keeping her cool
Last week, there was a queue down the hallway of our new apartment. Four removalists, three carpet layers, a painter and two blokes with a piano on a trolley were helping us move in. The piano boys, Bert and Matt, have shifted my piano before. “You planning to practise more this time around?” Bert asks me, sternly. “Your Chopin needs some work.” I promised to practise. They pretended to believe me.
At the back of the line stood the MOTH
(Man of the House). He’d been up since 6am, at which time he carried the first box of 418 carefully numbered packing cases into our new place. At 6.05am, in keeping with an old McDermott family tradition, he dropped the box upside down in the wrong room.
Things went slowly downhill after that, but what kept the MOTH going was the thought of an icy-cold beer at the end of the day. Unfortunately, the last thing to arrive was the new fridge. “Stand aside, mate,” the deliveryman panted, “bloody thing weighs a ton!” Two sturdy blokes wearing leather carry straps and, I hoped, really tight-fitting underwear, more or less ‘walked’ our new fridge in the door and down the hall.
We watched in awe as they staggered towards the kitchen. “It looks bigger than it did in the showroom,” I said, wincing.
“We’ve bought the Donald Trump of refrigerators,” said the MOTH. “Big, white and complicated.”
“It has a Wi-Fi-enabled touchscreen. You can tell the fridge where you’re going and it puts it on the screen for everyone to see,” I explained.
“What if I don’t tell the fridge where I’m going?” he countered. “The fridge will get suspicious.” “What’s it going to do? Follow me?”
“Here’s another thing it does,” I said. “When you close the door, cameras take pictures of what’s inside and send them to your phone.”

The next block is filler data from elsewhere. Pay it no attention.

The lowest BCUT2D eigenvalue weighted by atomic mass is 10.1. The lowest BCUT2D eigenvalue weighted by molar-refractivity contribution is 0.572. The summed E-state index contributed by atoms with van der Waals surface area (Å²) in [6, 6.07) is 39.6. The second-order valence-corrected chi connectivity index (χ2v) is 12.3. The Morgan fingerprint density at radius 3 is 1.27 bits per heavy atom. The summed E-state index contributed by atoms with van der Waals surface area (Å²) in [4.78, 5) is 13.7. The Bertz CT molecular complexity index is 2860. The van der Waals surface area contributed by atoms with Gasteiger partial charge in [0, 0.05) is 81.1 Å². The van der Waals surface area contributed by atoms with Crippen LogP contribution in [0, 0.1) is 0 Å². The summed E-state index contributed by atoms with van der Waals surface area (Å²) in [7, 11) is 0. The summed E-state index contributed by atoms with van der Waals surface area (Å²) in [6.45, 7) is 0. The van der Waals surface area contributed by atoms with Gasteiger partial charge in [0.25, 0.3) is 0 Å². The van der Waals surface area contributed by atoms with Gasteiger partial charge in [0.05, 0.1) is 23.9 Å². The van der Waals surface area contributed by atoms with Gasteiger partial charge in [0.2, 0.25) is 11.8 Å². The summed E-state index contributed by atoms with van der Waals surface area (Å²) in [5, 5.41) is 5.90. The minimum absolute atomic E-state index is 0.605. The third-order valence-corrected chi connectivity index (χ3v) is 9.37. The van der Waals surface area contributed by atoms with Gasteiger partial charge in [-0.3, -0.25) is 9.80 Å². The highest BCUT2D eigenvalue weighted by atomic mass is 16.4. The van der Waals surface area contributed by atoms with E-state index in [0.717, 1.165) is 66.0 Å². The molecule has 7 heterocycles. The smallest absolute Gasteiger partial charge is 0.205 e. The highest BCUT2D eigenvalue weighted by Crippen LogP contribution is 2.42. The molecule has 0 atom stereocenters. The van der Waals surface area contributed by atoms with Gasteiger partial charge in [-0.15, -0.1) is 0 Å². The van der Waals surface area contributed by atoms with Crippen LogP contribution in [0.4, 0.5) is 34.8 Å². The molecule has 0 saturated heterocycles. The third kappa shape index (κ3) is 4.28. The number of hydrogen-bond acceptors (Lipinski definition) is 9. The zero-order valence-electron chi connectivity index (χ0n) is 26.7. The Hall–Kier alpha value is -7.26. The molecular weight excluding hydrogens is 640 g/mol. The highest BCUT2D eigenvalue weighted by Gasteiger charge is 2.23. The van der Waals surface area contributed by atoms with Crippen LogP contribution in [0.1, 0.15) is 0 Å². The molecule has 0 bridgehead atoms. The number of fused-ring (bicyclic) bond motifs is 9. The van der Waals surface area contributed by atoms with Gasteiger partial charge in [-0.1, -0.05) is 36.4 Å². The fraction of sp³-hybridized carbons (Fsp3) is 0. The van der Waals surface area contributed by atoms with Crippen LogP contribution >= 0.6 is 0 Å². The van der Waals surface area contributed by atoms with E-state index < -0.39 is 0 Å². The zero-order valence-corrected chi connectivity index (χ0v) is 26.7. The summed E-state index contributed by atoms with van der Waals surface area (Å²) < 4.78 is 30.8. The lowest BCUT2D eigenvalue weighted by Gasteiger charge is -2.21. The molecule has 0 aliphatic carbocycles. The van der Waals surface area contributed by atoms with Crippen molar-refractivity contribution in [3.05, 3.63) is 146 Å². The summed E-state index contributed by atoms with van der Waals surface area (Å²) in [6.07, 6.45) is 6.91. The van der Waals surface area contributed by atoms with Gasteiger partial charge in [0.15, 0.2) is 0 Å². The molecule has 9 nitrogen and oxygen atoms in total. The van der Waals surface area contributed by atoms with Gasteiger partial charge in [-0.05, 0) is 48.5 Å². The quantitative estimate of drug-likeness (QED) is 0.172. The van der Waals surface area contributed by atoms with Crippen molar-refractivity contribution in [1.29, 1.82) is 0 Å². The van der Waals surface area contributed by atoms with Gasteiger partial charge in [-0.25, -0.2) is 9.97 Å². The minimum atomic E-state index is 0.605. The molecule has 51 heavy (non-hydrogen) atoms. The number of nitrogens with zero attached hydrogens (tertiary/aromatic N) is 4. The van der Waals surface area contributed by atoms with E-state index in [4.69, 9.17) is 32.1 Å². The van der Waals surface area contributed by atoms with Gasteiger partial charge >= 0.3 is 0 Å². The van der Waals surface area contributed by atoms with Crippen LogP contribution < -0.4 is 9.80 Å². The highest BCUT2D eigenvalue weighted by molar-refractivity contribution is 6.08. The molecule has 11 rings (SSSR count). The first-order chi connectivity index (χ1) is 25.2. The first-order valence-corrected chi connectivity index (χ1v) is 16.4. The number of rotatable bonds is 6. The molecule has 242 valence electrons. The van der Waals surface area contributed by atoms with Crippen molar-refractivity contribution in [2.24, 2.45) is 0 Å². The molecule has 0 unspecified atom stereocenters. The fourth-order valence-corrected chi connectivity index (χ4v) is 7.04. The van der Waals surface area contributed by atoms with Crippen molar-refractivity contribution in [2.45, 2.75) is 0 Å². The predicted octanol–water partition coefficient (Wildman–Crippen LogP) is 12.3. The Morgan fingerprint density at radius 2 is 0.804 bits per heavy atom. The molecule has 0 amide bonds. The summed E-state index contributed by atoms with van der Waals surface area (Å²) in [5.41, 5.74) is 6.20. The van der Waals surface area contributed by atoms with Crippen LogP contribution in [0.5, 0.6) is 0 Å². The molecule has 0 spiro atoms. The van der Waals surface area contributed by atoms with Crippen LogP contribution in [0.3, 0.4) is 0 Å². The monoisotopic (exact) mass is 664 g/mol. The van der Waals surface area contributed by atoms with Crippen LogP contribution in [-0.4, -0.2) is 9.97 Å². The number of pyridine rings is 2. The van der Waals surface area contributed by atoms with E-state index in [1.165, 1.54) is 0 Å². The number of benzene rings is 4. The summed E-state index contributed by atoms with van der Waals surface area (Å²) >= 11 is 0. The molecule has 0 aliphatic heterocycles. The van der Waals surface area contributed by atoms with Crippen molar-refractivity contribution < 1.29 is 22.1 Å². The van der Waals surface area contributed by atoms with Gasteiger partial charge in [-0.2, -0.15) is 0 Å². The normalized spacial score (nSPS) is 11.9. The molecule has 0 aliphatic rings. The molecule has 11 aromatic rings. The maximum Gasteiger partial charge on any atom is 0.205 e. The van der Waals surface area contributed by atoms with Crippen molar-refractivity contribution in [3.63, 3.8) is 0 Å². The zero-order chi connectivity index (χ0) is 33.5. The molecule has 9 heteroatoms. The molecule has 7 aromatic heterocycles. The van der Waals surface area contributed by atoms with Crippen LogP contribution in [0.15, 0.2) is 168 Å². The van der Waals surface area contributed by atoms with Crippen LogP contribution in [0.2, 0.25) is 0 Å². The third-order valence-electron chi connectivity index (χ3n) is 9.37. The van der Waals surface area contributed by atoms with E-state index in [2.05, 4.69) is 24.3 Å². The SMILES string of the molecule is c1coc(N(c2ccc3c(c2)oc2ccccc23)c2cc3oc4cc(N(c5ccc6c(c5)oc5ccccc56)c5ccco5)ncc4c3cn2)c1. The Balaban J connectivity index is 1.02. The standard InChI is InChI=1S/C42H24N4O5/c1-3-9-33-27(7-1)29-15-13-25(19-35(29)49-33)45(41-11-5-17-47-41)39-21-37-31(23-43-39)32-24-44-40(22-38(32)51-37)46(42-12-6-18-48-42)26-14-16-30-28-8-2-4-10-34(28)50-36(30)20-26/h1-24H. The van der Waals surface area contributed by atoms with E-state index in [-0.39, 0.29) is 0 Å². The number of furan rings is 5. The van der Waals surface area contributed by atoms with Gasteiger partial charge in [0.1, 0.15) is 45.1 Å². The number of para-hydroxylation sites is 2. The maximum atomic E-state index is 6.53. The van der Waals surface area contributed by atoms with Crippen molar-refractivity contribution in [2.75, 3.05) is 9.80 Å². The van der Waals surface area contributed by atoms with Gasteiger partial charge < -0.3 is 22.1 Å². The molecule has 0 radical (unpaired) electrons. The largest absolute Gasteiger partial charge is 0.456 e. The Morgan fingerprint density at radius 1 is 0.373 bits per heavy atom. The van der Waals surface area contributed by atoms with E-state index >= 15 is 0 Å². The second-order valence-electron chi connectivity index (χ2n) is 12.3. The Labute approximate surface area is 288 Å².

He thought this sounded creepy, but could see the advantages. He remembered the nights I’d ring to ask him to stop at the supermarket on the way home from work. “We need a few things,” I’d say. “Milk, butter, eggs, cheese, chocolate, dog food, cat food, frozen pizza and something to give the Year Four teacher for her birthday.”
And then I’d call 10 minutes later to add bread, sticky tape and some coloured pencils to the list – and, if possible, a packet of little stars for Patrick’s space project. “Ah, yes, I remember it well,” he groaned.
That night, we sat outside on packing cases, sipping warm white wine and looking at the stars. The talk turned to other refrigerators we’d known and loved.
The fridge in the share house in London, in which chocolate biscuits and cheese slices were carefully numbered and the jam hidden under decaying lettuce leaves.
The cement laundry tub that doubled as a fridge. Every night on the way home, we’d buy three bags of ice at the pub. I believe our reputation as party animals is still intact.
The little Italian refrigerator, hopelessly inefficient in that mad Italian way. The instruction manual said, ‘Do not scrape her insides with metal tools. She will not appreciate this.’ Well, what woman does?
Tonight, in our new place, fridge #6 is purring quietly. Should we have had a fridge like this when the kids lived at home? Maybe, but surely with kids you want the camera on them, not on Wednesday night’s leftovers.
If we’d had a “spy” fridge, I might know the answers to some niggling questions: 1
Who nicked the lollies off the amazing birthday cake with the ice-cream cone towers that took four hours to make in 1993? 2 What happened in 2001 when we went to Europe and left five semi-adult kids home alone? I’ve only heard the neighbours’ versions of events. 3
What do cats do after the rest of us go to bed?
You may be right – simply too much information.
Surely with kids you want the camera on them, not on Wednesday night’s leftovers.